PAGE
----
big dog on green grassThe warm weather feels great after a long winter, but it could be deadly to your pet. Dogs and cats can’t cool themselves in the same ways people do and warmer temperatures can cause heat exhaustion, heat stroke and even death. Learn the signs of heat related illness and what to do to protect your pet from the heat this summer.

People release excess heat and cool themselves by sweating. Dogs cool themselves by panting since they are only able to sweat through their paw pads and not their skin. Dogs that are overweight, older or those with underlying medical issues are at higher risk for heat stroke. The most common cause of heat stroke in dogs is sitting in a hot car. The temperature inside a car is much hotter than the outside temperature. For example, if it is 75° outside, it’s 118° inside a car. At 90° outside, it’s 143° inside the car. Heat stroke and organ failure can occur in minutes. Leaving a dog outside on hot days and exercising are also causes of heat exhaustion and heat stroke.

The signs of heat related illness include:

  • panting
  • excessive salivation
  • pale gums
  • rapid heart rate
  • vomiting/diarrhea
  • muscle tremors
  • dazed/unable to respond
  • collapse

The initial signs of heat exhaustion are easily missed, like panting, pale gums and rapid heart rate. The more serious signs aren’t seen until several hours or days after exposure to heat. These signs are related to multi-organ dysfunction. Excessively high body temperatures cause kidney failure, blood clotting disorders, swelling of the brain and unsafe drops in blood pressure. All of these things can lead to death if not caught early enough and treated aggressively.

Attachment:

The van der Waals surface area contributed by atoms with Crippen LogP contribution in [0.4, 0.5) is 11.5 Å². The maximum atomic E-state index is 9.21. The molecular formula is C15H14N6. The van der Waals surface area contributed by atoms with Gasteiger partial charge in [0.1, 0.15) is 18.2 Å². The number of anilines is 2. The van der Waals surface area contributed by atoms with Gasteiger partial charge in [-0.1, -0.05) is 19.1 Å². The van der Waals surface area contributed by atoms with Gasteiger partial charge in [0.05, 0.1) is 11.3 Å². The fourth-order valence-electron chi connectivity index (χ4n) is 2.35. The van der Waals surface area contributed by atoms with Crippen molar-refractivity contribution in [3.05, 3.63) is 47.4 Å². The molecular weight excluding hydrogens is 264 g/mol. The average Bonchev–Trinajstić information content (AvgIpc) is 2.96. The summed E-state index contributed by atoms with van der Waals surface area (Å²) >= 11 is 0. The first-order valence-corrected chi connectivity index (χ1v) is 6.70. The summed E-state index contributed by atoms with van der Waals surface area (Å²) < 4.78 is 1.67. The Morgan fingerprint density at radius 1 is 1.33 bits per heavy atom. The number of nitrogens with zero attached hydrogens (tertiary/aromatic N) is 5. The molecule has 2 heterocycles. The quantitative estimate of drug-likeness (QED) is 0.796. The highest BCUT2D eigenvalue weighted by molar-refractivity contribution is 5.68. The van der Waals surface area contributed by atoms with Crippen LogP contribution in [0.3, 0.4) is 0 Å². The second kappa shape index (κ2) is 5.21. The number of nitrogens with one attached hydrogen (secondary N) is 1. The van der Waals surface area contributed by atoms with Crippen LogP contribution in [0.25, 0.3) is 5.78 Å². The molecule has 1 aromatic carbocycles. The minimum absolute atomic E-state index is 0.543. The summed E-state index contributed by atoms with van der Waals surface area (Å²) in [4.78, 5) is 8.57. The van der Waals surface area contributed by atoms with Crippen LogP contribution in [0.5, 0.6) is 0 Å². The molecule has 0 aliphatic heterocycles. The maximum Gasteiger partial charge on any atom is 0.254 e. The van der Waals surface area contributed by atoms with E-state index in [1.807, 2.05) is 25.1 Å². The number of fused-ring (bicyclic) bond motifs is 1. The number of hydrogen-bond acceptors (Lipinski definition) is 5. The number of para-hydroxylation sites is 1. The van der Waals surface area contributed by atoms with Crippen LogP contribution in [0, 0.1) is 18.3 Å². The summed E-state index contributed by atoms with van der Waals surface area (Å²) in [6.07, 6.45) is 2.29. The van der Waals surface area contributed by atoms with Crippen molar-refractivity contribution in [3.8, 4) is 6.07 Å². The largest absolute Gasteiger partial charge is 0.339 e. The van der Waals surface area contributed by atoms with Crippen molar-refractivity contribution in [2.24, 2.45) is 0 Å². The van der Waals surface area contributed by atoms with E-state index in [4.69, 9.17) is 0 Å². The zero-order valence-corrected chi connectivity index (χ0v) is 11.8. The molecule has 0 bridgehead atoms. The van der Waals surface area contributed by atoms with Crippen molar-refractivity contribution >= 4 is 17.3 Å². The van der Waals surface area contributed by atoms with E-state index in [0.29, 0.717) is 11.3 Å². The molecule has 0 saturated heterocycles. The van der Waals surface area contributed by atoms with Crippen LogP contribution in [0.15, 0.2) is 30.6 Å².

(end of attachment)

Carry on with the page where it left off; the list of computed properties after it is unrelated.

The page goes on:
If you are concerned that your pet may be suffering from heat related illness, begin cooling your pet by bringing them to a cool place. Use cool water (not ice water) to wet the fur and place fans on them to help start lowering their body temperature. Applying rubbing alcohol to the pads of the feet and the armpit and lower belly area also helps to cool them. This is not a substitute for veterinary care, but attempts to begin cooling your pet should begin at home before driving to your veterinarian’s office. Time is critical for dogs with heat related problems. In one study, more than half of dogs diagnosed with heat stroke died.

Be careful with your dogs this summer. Don’t ever leave them in the car, even with the windows open, if the temperature is above 70°. Heat stroke can literally occur in minutes. Plan ahead when running errands and consider the outside temperature before exercising with your pet. If you see a dog in a car, attempt to find the owner or call authorities. Have someone stay with the dog to make sure that they receive help quickly. Heat related illness is always preventable, but not always curable.